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​Meet Genghis Khan, The Most Brutal Bastard In History Who You’re Probably Related To

James Dawson

| Last updated 

​Meet Genghis Khan, The Most Brutal Bastard In History Who You’re Probably Related To

A bloke dressed up as Genghis Khan. Image credit: PA Images

Orite, mate, I haven't read up much on history since I was made to do homework at school, but the other day I came across one fuck so twisted and deranged that it made me think it was worth letting you all know about him.

I mean, reading this shit was like reading through something from a real-life Game of Thrones. In fact, it was probably worse.

So, without further ado, meet Genghis Khan...


So I know what you're thinking here, he doesn't look that brutal and he's not much of a looker. But maybe you shouldn't judge a book by its cover. This man was not only responsible for the deaths of as many as 40 million people, but his notorious shagging means that one in every 200 of all of us alive today is a direct relative of him - that's tens of millions of us.

But how did it all begin for him...



Unlike the mollycoddled men that grow up today playing Pokémon Go and listening to tracks about 'Becky with the good hair', ol' Ghengis had the kind of brutal upbringing that can only breed a cold, calculating, hardnosed bastard.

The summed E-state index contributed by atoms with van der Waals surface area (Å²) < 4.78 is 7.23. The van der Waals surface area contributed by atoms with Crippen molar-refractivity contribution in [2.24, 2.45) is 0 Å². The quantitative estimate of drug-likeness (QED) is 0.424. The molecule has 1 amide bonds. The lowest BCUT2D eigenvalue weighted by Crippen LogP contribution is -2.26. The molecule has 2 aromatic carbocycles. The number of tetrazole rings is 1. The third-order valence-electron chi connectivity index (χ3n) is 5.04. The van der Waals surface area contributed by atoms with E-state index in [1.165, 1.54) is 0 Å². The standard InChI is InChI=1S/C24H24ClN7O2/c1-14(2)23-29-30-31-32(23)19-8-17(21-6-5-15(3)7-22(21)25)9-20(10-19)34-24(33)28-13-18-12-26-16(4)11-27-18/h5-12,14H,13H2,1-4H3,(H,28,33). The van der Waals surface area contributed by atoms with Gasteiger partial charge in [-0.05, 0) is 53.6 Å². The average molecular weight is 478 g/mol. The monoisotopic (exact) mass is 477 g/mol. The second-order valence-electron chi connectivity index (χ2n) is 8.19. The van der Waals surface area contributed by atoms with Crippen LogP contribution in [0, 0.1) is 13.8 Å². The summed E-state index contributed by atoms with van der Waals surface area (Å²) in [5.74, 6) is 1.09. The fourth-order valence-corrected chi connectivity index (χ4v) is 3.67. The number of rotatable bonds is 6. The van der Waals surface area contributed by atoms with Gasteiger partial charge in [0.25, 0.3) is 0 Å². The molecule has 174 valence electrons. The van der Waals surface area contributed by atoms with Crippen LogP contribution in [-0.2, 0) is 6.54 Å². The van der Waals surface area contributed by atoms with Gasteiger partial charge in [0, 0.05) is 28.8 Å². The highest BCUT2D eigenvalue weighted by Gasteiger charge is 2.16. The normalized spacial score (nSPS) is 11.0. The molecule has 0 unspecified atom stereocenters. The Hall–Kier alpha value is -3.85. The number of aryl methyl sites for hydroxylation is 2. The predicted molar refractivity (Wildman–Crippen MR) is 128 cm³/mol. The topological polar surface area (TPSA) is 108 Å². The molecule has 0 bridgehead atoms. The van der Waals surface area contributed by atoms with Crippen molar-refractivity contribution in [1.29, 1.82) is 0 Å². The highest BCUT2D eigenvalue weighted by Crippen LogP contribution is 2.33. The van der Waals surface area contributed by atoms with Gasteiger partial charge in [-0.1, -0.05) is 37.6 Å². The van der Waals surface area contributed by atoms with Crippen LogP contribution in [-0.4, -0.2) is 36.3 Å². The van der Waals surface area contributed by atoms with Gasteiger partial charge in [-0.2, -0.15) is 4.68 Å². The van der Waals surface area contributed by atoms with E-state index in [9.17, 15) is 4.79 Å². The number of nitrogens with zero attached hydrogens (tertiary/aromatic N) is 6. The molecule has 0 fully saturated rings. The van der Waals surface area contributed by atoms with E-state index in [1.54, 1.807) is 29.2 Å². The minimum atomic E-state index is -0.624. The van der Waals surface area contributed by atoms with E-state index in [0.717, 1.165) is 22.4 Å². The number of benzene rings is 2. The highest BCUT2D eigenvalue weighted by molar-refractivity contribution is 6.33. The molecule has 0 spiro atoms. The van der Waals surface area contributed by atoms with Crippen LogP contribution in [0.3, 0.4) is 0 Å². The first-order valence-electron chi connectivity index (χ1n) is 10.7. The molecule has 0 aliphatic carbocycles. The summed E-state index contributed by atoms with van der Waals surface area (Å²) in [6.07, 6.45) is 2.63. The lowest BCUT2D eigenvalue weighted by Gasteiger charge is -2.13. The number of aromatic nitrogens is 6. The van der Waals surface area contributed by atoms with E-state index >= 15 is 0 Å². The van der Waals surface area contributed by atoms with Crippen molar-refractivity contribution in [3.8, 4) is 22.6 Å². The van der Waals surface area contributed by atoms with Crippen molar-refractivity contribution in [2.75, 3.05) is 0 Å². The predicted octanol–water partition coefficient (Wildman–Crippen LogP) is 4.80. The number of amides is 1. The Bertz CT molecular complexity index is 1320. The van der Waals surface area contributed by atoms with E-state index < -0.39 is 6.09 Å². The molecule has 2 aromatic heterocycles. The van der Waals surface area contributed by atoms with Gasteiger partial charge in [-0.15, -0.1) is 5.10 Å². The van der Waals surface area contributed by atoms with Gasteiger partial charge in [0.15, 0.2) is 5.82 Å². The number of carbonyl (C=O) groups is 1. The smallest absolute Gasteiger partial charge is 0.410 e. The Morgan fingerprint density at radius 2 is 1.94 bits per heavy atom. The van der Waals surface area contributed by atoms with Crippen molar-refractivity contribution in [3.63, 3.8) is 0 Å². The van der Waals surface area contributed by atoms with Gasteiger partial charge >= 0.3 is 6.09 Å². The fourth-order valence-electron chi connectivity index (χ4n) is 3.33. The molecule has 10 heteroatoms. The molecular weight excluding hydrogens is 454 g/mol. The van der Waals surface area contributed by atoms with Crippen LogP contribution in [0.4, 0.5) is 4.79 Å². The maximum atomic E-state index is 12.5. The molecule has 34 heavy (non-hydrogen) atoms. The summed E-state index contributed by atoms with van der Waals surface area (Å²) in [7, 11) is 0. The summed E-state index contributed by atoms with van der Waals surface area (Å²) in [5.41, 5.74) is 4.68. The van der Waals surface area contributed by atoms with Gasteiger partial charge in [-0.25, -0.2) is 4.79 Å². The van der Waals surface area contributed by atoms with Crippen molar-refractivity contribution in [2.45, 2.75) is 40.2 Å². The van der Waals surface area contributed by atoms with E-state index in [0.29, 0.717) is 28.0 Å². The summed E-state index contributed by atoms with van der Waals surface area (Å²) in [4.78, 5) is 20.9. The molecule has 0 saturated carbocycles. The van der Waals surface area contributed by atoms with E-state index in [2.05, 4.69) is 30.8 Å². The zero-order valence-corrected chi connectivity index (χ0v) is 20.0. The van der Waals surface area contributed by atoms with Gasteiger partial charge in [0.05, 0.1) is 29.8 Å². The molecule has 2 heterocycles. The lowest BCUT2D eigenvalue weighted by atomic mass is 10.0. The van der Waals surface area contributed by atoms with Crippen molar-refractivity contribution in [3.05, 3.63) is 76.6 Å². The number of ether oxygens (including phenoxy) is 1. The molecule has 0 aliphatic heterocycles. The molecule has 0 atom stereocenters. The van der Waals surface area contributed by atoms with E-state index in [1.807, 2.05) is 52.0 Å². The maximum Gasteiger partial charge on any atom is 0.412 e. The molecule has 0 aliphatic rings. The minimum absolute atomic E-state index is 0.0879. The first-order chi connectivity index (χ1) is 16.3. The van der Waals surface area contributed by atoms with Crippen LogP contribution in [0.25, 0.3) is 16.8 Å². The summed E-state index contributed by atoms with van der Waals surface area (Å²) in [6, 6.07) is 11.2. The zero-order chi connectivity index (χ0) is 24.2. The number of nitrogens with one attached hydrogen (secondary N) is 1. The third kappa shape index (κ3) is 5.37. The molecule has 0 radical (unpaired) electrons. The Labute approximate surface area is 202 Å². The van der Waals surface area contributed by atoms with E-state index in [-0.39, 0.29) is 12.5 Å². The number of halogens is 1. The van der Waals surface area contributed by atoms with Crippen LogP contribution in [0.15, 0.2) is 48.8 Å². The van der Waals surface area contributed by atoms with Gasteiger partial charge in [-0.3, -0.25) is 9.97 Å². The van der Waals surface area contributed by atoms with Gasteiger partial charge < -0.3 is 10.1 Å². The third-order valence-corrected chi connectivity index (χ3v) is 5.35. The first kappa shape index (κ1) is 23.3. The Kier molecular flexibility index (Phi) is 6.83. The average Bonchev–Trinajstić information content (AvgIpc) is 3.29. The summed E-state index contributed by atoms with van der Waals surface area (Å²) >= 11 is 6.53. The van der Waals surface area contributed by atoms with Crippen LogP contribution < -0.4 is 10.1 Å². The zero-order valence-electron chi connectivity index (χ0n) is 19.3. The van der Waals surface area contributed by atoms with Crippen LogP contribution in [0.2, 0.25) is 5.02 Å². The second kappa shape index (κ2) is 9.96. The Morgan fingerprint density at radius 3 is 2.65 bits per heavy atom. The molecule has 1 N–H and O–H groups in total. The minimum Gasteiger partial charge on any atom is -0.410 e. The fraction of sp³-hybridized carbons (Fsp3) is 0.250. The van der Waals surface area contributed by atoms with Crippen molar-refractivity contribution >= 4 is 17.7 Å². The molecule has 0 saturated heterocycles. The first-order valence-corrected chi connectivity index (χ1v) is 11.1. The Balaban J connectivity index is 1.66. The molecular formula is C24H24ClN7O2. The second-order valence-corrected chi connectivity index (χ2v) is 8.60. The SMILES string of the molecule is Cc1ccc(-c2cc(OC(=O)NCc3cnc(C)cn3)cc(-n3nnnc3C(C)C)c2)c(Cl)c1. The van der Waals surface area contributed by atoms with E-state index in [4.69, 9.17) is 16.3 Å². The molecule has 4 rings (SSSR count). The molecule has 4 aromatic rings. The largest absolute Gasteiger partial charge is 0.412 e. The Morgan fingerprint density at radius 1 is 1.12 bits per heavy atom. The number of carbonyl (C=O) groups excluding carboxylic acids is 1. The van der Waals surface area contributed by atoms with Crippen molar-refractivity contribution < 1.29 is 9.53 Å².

Born in north central Mongolia around 1162, Genghis Khan was originally named 'Temujin' after a Tatar chieftain that his father, Yesukhei, had captured. Imagine that, your dad captures some bloke and then to add insult to injury he names you after him.

Genghis chillin' on a modern Mongolian bank note. Image credit: Blogspot


Rival Tatars poisoned his father when he was only nine, and his own tribe later expelled his family and left his mother to raise her seven children alone. This meant that Genghis grew up hunting and foraging to survive, and as an adolescent he may have even murdered his own half-brother in a dispute over food.


When he was about 20, Genghis was captured in a raid by former family allies, the Taichi'uts, and temporarily enslaved. He escaped with the help of a sympathetic captor and then joined his brothers and several other clansmen to form a fighting unit.

From there he began his slow ascent to power by building a large army of more than 20,000 men. He set out to destroy traditional divisions among the various tribes and unite the Mongols under his rule.


But, thinking about it, I might have got ahead of myself a bit here...


That's a good question, mate. Originating in the steppes of Central Asia, the Mongol Empire emerged from the unification of nomadic tribes under the leadership of Genghis Khan. He was proclaimed ruler of all Mongols in 1206, so being a Mongol originally meant you were ruled by Khan.


The Mongolian empire was established because he went against custom by putting competent allies rather than relatives in key positions in his army and, while he executed the leaders of enemy tribes, he would incorporate the remaining members into his clan.